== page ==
The ballet season is under way in Paris, and the Opéra is paying tribute to Serge Lifar, its long-time director, for the centenary of his birth a year ago. Lifar, star of the last seasons of Diaghilev’s Ballets Russes as a gifted and beautiful young man, master of the Opéra Ballet for three decades until 1958, fought for his vision of neo-classic ballet and brought his troupe to greatness after years of inanition.
He choreographed, danced, wrote polemics, invented two extra positions of the feet to add to ballet’s sacred five, and made dance a matter for university study. He was a great man, too little understood in Europe and the US. His ideas, and his dances, are part of the grain of French ballet and after his reign, in the 1960s and 1970s, the Opéra’s ballet lost its allure. It took another stellar figure to restore the grandeur of the troupe, when Rudolf Nureyev assumed directorship in 1983.
This Lifar gala began with a grand défilé, in which the entire Opéra troupe, and its pupils, processed (furiously applauded) from the chandeliered depths of the Foyer de la Danse to the strains of the march from Les Troyens. Then the programme proper, with Lifar’s Suite en blanc and Les mirages framing a creation from Thierry Malandain intended to refer to Lifar’s creativity.
Both the Lifar pieces were made during the dark years of the German occupation. Suite en blanc is set to large tracts of Edouard Lalo’s sublime score for the ballet Namouna of 1882. In it, Lifar showed off his neo-classic language in solos and ensembles of stunning brilliance and wit. I have loved it since I was a child, and Monday night’s performance, with Agnès Letestu chic in the Cigarette variation, with Jean-Guillaume Bart dashing in the mazurka, with Aurélie Dupont and Manuel Legris ideal in exploring Lifar’s expansive line, was worthy of the best traditions of this ballet. Les mirages boasts a vivid score from Henri Sauguet, a wonderful set of a palazzo by Cassandre and, alas, massively dated costuming that suggests a 1950s drag ball.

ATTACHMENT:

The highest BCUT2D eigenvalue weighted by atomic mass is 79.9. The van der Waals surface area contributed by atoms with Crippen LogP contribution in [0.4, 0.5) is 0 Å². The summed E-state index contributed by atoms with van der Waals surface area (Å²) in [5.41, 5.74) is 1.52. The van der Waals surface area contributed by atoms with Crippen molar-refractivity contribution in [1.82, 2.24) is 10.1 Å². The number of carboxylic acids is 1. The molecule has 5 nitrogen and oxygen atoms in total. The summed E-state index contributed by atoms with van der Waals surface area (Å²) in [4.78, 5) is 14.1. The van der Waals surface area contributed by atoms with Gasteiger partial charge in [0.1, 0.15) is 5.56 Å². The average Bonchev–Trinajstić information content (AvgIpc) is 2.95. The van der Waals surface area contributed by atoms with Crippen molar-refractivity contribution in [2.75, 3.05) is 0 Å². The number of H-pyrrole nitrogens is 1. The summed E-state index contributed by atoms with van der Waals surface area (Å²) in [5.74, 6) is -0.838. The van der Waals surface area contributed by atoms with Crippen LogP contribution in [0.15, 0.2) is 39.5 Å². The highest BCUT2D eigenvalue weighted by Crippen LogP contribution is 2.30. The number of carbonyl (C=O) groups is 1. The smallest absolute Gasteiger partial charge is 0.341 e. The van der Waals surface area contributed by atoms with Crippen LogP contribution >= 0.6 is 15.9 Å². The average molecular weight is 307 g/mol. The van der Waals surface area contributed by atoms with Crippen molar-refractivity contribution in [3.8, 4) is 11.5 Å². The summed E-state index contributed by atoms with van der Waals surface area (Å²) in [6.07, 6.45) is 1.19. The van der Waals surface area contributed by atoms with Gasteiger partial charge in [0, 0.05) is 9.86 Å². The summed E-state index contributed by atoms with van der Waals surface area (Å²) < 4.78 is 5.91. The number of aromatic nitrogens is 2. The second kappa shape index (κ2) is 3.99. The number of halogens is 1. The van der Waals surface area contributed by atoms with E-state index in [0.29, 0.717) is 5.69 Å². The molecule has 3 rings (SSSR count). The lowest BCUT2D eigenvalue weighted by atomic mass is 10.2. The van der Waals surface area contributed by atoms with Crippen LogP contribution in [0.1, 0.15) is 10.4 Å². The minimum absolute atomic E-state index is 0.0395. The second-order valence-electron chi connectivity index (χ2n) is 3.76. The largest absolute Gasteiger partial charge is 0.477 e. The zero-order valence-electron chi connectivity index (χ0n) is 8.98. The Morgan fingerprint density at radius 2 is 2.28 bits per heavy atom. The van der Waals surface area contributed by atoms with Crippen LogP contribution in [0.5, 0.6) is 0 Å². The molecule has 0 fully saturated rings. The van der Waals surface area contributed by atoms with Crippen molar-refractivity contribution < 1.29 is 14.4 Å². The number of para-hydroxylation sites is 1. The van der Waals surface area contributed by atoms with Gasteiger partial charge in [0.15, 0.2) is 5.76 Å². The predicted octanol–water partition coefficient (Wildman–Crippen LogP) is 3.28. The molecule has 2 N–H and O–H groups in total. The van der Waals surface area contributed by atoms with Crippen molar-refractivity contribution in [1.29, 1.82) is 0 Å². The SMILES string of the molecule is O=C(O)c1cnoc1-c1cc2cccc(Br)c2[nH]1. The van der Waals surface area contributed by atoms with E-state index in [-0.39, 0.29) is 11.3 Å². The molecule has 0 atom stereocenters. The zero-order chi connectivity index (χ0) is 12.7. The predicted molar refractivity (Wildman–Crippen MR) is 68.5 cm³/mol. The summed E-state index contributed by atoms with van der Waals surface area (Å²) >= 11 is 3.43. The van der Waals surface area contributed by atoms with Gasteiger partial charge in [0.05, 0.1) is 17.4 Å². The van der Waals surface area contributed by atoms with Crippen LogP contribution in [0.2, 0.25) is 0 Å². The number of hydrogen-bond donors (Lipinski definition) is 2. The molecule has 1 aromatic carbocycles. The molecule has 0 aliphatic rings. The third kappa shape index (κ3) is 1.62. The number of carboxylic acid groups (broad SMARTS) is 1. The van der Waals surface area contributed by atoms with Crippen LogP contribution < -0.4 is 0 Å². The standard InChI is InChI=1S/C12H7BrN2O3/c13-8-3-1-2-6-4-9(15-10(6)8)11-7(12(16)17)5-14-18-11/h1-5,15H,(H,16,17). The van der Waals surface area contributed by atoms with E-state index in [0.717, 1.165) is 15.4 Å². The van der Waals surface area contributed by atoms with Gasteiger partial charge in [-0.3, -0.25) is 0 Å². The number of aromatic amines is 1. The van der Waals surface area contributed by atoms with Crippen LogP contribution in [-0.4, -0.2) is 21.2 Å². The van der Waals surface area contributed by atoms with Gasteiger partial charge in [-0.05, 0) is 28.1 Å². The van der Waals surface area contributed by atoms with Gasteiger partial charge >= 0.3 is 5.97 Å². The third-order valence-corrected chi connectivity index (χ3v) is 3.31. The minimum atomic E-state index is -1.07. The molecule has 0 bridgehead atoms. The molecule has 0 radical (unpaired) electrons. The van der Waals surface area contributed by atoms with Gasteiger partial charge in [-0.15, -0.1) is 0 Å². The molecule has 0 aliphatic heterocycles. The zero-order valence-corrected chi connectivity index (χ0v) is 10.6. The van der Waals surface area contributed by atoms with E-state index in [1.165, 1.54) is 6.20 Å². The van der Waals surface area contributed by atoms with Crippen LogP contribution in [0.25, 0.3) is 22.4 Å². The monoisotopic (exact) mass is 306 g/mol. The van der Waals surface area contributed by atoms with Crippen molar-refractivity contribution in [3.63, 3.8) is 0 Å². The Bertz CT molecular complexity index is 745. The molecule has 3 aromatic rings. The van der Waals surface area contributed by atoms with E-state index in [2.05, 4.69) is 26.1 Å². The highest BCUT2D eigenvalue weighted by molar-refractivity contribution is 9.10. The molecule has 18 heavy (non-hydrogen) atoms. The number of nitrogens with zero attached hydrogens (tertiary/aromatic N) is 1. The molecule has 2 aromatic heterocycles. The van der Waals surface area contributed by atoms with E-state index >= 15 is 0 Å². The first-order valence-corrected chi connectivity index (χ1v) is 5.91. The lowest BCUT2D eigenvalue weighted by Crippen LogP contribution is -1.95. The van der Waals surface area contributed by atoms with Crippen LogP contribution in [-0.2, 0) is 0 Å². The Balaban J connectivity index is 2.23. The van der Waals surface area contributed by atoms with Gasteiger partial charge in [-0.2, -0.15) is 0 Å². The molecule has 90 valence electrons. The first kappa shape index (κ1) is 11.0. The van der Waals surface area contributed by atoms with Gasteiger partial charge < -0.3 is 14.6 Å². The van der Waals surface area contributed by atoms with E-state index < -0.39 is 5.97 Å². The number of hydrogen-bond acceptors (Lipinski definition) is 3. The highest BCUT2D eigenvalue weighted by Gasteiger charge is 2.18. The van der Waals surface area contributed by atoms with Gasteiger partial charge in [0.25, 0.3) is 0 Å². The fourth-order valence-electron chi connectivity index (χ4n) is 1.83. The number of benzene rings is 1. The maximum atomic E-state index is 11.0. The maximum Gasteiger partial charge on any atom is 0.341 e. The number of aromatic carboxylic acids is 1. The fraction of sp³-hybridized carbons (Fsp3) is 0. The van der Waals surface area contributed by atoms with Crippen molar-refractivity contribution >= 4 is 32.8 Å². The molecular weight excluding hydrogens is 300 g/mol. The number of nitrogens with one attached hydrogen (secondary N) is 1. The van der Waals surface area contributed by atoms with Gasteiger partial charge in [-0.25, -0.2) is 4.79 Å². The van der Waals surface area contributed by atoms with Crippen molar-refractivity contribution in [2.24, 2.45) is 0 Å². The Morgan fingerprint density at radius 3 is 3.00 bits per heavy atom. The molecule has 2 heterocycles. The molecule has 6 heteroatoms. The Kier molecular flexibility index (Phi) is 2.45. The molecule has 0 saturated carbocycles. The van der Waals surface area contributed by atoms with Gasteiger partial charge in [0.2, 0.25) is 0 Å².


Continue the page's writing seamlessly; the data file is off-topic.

The theme concerns Man’s loneliness, where the only constant is his Shadow. Wonderfully realised in the faultless dancing and interpretation of Nicolas Le Riche (the role more compelling than I have ever seen it before), the ballet seemed otherwise a victim of exuberant frockery and a miscast Marie-Agnès Gillot, so often thrilling, but as the Shadow missing the mournful grace with which the role’s creator Yvette Chauviré imbued it.
The Malandain piece, L’envol d’Icare, comes with a title borrowed from an Igor Markevich score while using Schnitte’s piano concerto, and an all-embracing mythological argument about its hero (the gifted Benjamin Pech) as the Minotaur, Theseus and Icarus in Crete. There are a great many symbols floating about, getting cheerlessly in the way of the dance, and a bold, spring-board set by Alain Lagarde. I found it exquisitely incomprehensible. But Lifar’s dances still command our respect and, yes, love for this master. Vello Pahn and the Opéra orchestra made grand sense of the scores.
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